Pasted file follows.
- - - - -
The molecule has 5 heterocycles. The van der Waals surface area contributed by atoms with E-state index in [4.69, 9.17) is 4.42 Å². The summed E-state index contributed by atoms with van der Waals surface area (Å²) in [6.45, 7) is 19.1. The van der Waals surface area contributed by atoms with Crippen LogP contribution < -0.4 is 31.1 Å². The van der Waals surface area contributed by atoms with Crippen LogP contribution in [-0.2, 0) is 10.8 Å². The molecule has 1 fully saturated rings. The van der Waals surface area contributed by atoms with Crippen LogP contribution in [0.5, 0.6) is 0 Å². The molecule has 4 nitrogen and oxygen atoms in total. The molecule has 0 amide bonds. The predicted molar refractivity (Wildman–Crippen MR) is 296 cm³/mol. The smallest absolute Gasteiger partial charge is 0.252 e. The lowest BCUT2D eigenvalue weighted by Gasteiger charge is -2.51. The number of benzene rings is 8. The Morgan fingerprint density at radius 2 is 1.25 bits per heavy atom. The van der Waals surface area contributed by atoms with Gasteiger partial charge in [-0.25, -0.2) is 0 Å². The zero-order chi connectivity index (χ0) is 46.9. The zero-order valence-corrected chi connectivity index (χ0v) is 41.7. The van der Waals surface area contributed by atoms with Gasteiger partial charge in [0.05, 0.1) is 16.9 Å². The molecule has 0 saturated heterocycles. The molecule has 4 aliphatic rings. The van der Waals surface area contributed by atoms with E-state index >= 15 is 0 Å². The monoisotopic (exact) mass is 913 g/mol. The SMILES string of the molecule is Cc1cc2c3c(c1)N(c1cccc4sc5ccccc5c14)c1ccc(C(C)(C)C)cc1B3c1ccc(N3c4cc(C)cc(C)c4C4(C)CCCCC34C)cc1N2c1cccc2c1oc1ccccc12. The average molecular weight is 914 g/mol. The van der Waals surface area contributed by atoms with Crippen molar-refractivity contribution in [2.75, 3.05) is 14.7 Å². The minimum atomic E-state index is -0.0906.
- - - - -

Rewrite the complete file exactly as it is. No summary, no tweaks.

The molecule has 5 heterocycles. The van der Waals surface area contributed by atoms with E-state index in [4.69, 9.17) is 4.42 Å². The summed E-state index contributed by atoms with van der Waals surface area (Å²) in [6.45, 7) is 19.1. The van der Waals surface area contributed by atoms with Crippen LogP contribution < -0.4 is 31.1 Å². The van der Waals surface area contributed by atoms with Crippen LogP contribution in [-0.2, 0) is 10.8 Å². The molecule has 1 fully saturated rings. The van der Waals surface area contributed by atoms with Crippen LogP contribution in [0.5, 0.6) is 0 Å². The molecule has 4 nitrogen and oxygen atoms in total. The molecule has 0 amide bonds. The predicted molar refractivity (Wildman–Crippen MR) is 296 cm³/mol. The smallest absolute Gasteiger partial charge is 0.252 e. The lowest BCUT2D eigenvalue weighted by Gasteiger charge is -2.51. The number of benzene rings is 8. The Morgan fingerprint density at radius 2 is 1.25 bits per heavy atom. The van der Waals surface area contributed by atoms with Gasteiger partial charge in [-0.25, -0.2) is 0 Å². The zero-order chi connectivity index (χ0) is 46.9. The zero-order valence-corrected chi connectivity index (χ0v) is 41.7. The van der Waals surface area contributed by atoms with Gasteiger partial charge in [0.05, 0.1) is 16.9 Å². The molecule has 0 saturated heterocycles. The molecule has 4 aliphatic rings. The van der Waals surface area contributed by atoms with E-state index >= 15 is 0 Å². The monoisotopic (exact) mass is 913 g/mol. The SMILES string of the molecule is Cc1cc2c3c(c1)N(c1cccc4sc5ccccc5c14)c1ccc(C(C)(C)C)cc1B3c1ccc(N3c4cc(C)cc(C)c4C4(C)CCCCC34C)cc1N2c1cccc2c1oc1ccccc12. The average molecular weight is 914 g/mol. The van der Waals surface area contributed by atoms with Crippen molar-refractivity contribution in [2.75, 3.05) is 14.7 Å². The minimum atomic E-state index is -0.0906.